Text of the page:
- Department Coordinator
If the instructor was unwilling to discuss the situation with the student or refused to consider the student's arguments after a meeting and if the student still believes their situation merits consideration from a higher authority, the next step is for the student to meet with the department coordinator. Serious complaints alleging breaches of a faculty member's responsibilities should be brought directly to the department coordinator.
- University or University College Facilitator
If the student has met with both the instructor and the department coordinator and feels that their situation still needs attention, the next step is for the student to make an appointment to meet with a facilitator. Graduate students should contact the graduate student ombuds. Undergraduate students should contact the facilitator for University College, Senior Director for Student Engagement and Communication. The facilitator is designated to consider student grievances from a neutral perspective and is responsible to both the faculty and to the student body. The facilitator will attempt to help resolve the issue.
If the student's grievance involves a faculty member from another school, the facilitator will advise the facilitator for that school of the complaint. In the process of addressing a grievance, the facilitator will make a brief written record of the grievance, including the names of the parties, the nature of the accusation, the responsive explanation of the faculty member, and the resolution of the case.
In processing any type of grievance, the facilitator will strive to protect, to the greatest extent possible, the confidentiality of the complaint, but complete confidentiality cannot be guaranteed in every instance. The facilitator may be contacted at any time during the grievance resolution process for advice, direction, referrals to other sources of information or help, and mediation.
- Grievance Committee
Depending on the situation, the facilitator may recommend moving the complaint to the Grievance Committee. The Grievance Committee consists of representatives from advising, faculty, and the registrar’s office. The Grievance Committee will advise the dean of University College, who will make a final determination.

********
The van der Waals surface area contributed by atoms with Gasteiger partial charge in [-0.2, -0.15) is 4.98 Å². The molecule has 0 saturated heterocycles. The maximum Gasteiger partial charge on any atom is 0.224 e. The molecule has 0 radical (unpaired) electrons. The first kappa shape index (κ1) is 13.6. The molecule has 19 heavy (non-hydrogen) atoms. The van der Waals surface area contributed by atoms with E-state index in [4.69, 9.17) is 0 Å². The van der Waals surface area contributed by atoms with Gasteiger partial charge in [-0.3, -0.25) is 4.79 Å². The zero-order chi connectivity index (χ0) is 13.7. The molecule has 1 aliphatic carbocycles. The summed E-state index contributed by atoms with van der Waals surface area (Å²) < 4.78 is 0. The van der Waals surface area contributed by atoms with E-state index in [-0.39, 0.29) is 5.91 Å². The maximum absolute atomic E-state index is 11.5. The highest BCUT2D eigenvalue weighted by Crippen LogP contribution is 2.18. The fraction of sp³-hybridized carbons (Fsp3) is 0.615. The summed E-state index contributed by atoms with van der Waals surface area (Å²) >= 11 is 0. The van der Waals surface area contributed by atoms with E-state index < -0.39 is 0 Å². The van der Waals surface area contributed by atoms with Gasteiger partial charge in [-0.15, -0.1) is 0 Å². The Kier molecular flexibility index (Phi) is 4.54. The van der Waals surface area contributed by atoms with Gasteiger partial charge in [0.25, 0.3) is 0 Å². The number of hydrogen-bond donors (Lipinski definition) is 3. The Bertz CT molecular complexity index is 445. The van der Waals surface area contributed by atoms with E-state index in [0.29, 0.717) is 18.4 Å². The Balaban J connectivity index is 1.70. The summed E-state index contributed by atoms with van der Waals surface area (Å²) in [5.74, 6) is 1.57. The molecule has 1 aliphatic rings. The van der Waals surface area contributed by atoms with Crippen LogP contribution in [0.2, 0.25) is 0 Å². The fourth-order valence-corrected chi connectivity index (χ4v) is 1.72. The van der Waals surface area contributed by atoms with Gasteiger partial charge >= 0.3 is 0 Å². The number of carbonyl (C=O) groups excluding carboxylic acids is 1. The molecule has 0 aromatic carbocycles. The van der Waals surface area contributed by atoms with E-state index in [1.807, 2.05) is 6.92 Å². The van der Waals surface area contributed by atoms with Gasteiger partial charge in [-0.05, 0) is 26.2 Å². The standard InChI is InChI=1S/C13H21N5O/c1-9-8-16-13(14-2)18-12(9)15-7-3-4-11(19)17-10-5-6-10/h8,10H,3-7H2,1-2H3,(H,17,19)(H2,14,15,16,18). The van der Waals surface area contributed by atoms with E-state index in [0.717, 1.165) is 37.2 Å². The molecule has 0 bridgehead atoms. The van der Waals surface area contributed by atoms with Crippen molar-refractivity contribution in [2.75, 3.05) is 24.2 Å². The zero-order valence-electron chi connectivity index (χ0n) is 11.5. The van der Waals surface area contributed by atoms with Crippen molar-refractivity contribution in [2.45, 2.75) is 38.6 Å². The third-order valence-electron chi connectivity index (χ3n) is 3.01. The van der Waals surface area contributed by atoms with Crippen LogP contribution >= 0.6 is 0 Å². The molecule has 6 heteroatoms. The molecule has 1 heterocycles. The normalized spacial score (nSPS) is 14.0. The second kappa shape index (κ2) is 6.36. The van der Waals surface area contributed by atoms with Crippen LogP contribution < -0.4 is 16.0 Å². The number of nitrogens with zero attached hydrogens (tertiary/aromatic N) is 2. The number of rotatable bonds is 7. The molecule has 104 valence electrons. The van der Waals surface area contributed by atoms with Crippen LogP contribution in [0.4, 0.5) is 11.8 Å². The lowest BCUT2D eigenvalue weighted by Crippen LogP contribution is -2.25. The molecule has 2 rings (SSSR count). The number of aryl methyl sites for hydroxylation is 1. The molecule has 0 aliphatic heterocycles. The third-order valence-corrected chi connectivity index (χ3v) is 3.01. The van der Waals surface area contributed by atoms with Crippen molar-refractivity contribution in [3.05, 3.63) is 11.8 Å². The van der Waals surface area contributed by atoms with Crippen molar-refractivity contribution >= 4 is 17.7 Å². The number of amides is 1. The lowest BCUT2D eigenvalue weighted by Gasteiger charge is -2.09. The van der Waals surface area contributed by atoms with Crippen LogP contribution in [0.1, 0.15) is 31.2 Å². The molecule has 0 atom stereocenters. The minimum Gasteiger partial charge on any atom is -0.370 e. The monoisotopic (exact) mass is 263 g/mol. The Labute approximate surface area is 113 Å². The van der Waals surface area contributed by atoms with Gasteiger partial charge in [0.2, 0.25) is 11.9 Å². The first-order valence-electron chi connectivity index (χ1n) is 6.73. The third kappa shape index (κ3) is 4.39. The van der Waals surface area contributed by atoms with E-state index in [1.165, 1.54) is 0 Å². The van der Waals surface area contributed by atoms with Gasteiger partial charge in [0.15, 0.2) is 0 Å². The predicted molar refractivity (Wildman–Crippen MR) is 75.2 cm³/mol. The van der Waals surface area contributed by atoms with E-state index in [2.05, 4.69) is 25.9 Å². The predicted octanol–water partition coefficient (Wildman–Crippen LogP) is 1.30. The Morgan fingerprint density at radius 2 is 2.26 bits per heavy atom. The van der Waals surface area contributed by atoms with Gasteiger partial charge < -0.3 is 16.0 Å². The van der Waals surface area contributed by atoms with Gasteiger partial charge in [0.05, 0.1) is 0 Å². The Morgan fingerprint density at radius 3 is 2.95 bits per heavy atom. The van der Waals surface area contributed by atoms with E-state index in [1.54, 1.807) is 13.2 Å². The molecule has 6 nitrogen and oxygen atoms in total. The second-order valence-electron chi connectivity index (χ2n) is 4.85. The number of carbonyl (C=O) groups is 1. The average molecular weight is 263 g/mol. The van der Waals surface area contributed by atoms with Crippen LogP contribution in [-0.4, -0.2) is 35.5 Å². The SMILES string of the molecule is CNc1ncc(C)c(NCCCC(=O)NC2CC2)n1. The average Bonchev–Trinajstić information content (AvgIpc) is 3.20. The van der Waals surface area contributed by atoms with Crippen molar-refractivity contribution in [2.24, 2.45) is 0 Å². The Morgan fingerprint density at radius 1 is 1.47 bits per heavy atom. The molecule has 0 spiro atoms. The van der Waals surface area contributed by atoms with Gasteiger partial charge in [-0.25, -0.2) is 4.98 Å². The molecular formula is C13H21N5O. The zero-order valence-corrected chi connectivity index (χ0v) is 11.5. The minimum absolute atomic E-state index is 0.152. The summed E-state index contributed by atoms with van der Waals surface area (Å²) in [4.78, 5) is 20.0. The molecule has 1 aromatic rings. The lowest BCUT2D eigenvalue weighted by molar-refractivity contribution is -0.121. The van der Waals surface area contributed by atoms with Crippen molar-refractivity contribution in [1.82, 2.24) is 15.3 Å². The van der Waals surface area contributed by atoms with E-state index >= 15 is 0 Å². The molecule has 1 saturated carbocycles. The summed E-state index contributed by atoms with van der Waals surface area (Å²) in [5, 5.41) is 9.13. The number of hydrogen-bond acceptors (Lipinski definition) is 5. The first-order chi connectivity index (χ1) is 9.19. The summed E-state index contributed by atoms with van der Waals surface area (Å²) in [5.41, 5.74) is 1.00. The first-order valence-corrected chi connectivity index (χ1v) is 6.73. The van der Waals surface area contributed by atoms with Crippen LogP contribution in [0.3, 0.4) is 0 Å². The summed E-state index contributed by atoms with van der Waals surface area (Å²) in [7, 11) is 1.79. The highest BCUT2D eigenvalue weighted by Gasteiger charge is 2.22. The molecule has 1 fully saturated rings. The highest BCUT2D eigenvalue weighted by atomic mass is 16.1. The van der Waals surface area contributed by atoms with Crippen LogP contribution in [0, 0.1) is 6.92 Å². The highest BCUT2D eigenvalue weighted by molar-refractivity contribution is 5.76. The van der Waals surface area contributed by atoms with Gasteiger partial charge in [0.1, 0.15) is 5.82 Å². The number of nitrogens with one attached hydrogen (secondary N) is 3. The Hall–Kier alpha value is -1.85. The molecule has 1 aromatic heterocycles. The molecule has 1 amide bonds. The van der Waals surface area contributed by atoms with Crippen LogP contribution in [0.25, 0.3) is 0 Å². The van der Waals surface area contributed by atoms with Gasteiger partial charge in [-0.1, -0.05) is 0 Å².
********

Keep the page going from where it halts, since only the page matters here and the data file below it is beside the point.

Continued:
Note: Depending on the specific nature of the allegations, the complaint may be referred to another university office for resolution.
All degree and certificate candidates must complete the Intent to Graduate form before their last semester. Candidates may file online or on paper. Forms and instructions with deadline dates are available on the University College Website or in the University College office. Students are responsible for meeting the deadline for filing the Intent to Graduate. All graduates are invited to Commencement and recognition ceremonies in May, when degrees are conferred and certificates presented.
Through independent study or directed research, students may pursue topics of special interest under the supervision of a member of the faculty. Internships offer opportunities to apply classroom theory and concepts to practical work situations and to explore possible career directions. Students must submit a completed Independent Study form or Internship Learning Agreement to the University College office before registering. A maximum of 6 units of credit in independent work, including internships and study abroad, may count toward the Associate in Arts and Bachelor of Science degrees for students who complete 60 units or less at Washington University; students who earn more than 60 units at Washington University may do up to 9 units of independent work. No more than 6 units of independent study, including internships and study abroad, may be applied toward the major, and no more than 6 units of independent study may be attempted in a single semester.
No more than 6 units of independent study may be applied toward a Master of Arts or Master of Science. No more than 6 credits of independent study may be applied toward a certificate program that requires 19 units of credit or more. No more than 3 credits of independent study may be applied toward a certificate program that requires 18 units of credit or less.
ACTRAC, the accelerated study option in University College, is available in most undergraduate majors and selected other courses for qualified students. Students choosing ACTRAC may receive 1 additional credit unit in a designated 300- or 400-level course by arranging with the instructor to do additional reading, research and writing. ACTRAC requirements include admission to a University College undergraduate degree program, successful completion of at least 12 units of credit in University College, completion of a University College English composition course with a grade of B or better, a 3.0 minimum GPA, and written approval from a University College advisor. Students are charged tuition for 4 credits for an ACTRAC course.